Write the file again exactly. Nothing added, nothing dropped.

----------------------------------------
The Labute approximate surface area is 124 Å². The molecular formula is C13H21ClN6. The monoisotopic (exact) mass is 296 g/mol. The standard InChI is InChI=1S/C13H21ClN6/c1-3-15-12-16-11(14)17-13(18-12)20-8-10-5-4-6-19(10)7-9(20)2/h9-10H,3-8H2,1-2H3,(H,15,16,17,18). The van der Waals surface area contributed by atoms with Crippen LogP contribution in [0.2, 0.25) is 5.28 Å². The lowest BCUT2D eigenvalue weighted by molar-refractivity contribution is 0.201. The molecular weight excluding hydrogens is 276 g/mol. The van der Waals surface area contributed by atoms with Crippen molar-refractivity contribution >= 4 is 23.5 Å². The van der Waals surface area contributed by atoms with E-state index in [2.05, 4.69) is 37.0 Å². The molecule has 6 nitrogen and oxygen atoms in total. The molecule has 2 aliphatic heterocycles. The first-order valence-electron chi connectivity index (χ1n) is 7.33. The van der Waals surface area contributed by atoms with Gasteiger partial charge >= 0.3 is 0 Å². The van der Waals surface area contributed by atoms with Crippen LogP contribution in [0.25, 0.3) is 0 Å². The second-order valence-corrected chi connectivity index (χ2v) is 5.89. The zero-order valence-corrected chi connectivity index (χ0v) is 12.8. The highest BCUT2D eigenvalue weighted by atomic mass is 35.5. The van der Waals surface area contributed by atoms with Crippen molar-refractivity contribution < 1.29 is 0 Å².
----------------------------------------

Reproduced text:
The Labute approximate surface area is 124 Å². The molecular formula is C13H21ClN6. The monoisotopic (exact) mass is 296 g/mol. The standard InChI is InChI=1S/C13H21ClN6/c1-3-15-12-16-11(14)17-13(18-12)20-8-10-5-4-6-19(10)7-9(20)2/h9-10H,3-8H2,1-2H3,(H,15,16,17,18). The van der Waals surface area contributed by atoms with Crippen LogP contribution in [0.2, 0.25) is 5.28 Å². The lowest BCUT2D eigenvalue weighted by molar-refractivity contribution is 0.201. The molecular weight excluding hydrogens is 276 g/mol. The van der Waals surface area contributed by atoms with Crippen molar-refractivity contribution >= 4 is 23.5 Å². The van der Waals surface area contributed by atoms with E-state index in [2.05, 4.69) is 37.0 Å². The molecule has 6 nitrogen and oxygen atoms in total. The molecule has 2 aliphatic heterocycles. The first-order valence-electron chi connectivity index (χ1n) is 7.33. The van der Waals surface area contributed by atoms with Gasteiger partial charge >= 0.3 is 0 Å². The van der Waals surface area contributed by atoms with Crippen LogP contribution in [0.25, 0.3) is 0 Å². The second-order valence-corrected chi connectivity index (χ2v) is 5.89. The zero-order valence-corrected chi connectivity index (χ0v) is 12.8. The highest BCUT2D eigenvalue weighted by atomic mass is 35.5. The van der Waals surface area contributed by atoms with Crippen molar-refractivity contribution < 1.29 is 0 Å².